My World of Linear Algebra
Welcome. So why this page? In my own work I've
encountered many flavors of mathematics (group theory,
ring theory, commutative algebra, applied mathematics and
numerical analysis, etc) and a common thread throughout
my mathematical experiences has been linear algebra. I've
taught the subject many times, and it seems that students
are always teaching me something new about the subject as
well. So, as you can see, I think linear algebra is a
really great subject. It seems to be connected to
everything. In fact, I think for many science/math
students it's every bit as important as calculus.
The original impetus for this page was to provide a
viewing of a textbook that I've been writing about linear
algebra off and on since about 1992. I've used a number
of tools in the linear algebra course that I've taught,
starting with the venerable HP28 in 1987 and moving up
to advanced computer algebra systems (CAS) like Maple and
Mathematica, and matrix algebra systems (MAS), like
Matlab and Octave. I would like to share some of the
resources that I've found and/or developed in conjunction
with my text. I use these resources in many other courses
I teach, primarily numerical analysis and differential
equations, and I hope that others will find uses for them
in their own courses.
This Web page is still under development, so a bit rough
at the edges. I'll be adding features as time permits me
to develop them, so stay tuned! BTW, if you do find any
of the resources that I've created here useful, I would
appreciate hearing about it.
Linear Algebra Resources
 Applied Linear Algebra
and Matrix Analysis My textbook for an introductory
linear algebra course.
 Maple
Notebooks Tutorial notebooks in Maple, some of
which are the basis for linear algebra projects.
 Mathematica
Notebooks Tutorial notebooks in Mathematica, some
of which are the basis for linear algebra projects (in
old Mathematica .ma and new .nb formats.)
 Linear
Algebra Octave Files Program files for a
Matlablike program called Octave which I have found
very useful in linear algebra. With a little tweaking,
these will run under Matlab.
 Text versions
of projects Some text files, mostly in Latex.
 Sample
Syllabi Here are sample syllabi which I have used
along with my text, together with class policy
statements. Format is html.
 Sample
Exams Here are sample exams which I have used along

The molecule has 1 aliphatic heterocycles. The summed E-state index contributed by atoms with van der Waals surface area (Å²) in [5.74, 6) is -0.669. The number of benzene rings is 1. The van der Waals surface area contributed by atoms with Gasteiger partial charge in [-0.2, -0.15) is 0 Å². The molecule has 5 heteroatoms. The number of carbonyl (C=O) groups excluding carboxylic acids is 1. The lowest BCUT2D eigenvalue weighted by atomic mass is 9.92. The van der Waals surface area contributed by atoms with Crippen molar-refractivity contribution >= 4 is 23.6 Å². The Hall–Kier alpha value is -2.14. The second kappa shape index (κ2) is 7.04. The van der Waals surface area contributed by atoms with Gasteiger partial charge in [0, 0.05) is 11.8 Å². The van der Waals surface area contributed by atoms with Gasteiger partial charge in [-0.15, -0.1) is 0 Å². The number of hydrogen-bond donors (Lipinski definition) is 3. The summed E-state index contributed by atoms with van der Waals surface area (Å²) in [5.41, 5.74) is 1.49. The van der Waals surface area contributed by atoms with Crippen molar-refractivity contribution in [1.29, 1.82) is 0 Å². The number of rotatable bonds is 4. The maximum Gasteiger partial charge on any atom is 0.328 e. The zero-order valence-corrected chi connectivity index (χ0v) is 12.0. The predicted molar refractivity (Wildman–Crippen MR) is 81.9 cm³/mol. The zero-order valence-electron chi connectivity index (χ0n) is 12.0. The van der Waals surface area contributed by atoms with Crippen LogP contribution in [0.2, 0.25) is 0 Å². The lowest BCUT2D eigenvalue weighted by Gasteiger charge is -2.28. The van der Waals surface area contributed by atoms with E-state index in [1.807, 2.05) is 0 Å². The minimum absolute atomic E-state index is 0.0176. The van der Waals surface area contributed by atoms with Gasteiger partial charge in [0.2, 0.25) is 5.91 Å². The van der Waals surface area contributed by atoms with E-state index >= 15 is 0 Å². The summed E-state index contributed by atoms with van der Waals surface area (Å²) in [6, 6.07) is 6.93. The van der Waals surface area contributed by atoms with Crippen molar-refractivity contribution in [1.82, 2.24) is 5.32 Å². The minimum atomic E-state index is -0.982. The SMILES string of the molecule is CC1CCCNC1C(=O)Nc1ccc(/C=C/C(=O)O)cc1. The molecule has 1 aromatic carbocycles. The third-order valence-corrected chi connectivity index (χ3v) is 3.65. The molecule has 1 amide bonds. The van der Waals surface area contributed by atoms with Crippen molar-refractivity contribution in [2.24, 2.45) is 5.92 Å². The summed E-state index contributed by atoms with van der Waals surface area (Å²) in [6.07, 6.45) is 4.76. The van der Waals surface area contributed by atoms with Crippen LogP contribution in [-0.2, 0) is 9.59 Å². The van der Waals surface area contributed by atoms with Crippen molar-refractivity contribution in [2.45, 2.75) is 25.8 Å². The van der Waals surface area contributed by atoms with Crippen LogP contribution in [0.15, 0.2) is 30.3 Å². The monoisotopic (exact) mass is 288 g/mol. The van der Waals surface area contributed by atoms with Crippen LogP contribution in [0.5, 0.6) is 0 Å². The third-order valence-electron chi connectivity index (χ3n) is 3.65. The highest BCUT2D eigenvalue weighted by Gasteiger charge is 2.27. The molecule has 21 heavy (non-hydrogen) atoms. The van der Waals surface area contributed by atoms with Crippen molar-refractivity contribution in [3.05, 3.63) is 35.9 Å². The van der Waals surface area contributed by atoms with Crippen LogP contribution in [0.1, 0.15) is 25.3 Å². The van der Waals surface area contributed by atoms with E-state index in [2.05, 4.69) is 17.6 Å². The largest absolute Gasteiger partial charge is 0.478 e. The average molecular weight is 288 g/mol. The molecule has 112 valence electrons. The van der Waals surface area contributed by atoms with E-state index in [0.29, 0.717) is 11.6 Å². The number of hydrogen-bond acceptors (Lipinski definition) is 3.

with my text; they are all latex files, so instructors
may massage them to suit their own needs.
Random Notes and FAQ
Here are some random notes about topics of interest,
comments by users and answere to a few questions I've
been asked.
 What's Octave? If you've ever heard of
Matlab, you have a good idea what Octave is. This
superb program has been developed by John Eaton and
others over the past decade under the GNU License, so
it is publicly available for free. It runs under many
platforms including some versions of Windows and Linux
(this is my own platform). It was developed for
instructional purposes, but I've found it to be very
useful for research as well. If you're looking for a
Matlab clone, forget it: Octave is close to Matlab in
functionality (there are even some features that Matlab
doesn't have), but it doesn't have some of the advanced
features of Matlab. Matlab is a computing standard for
numerical experimentation and research, so I think that
instructors ought to give serious consideration to
using it or something close, like Octave, in their
applied linear algebra courses, to give their students
an edge up on skills they need to acquire. I've written
a lot of Octave code, and if you want to see more than
linear algebra, click on the Public Files button. If
you're interested in getting a copy of Octave, click on
Octave Home
Page.
 What's LyX and what does it have to do with
teaching? Glad you asked. This is a program that
notenoughpeople know about. It is a polished GUI
front end to Latex that runs on various unices and
Linux. It's not exactly a WYSIWYG, but a WYSIWYM ("what
you see is what you mean"). I use it all the time. It
can even import (correctly written) native Latex. I
used this feature to import my linear algebra book,
which I originally wrote in Latex. When I want a pure
Latex file, I simply export my .lyx file. This is no
big deal for LyX because Latex is the engine under the
hood for generating view and print files. For that matter,
if I want an html version, that kind of export is
available as well. Anyone who is familiar with
Scientific Word will be immediately comfortable with
this program. If you're interested in getting a copy of
LyX, click on the LyX
Home Page.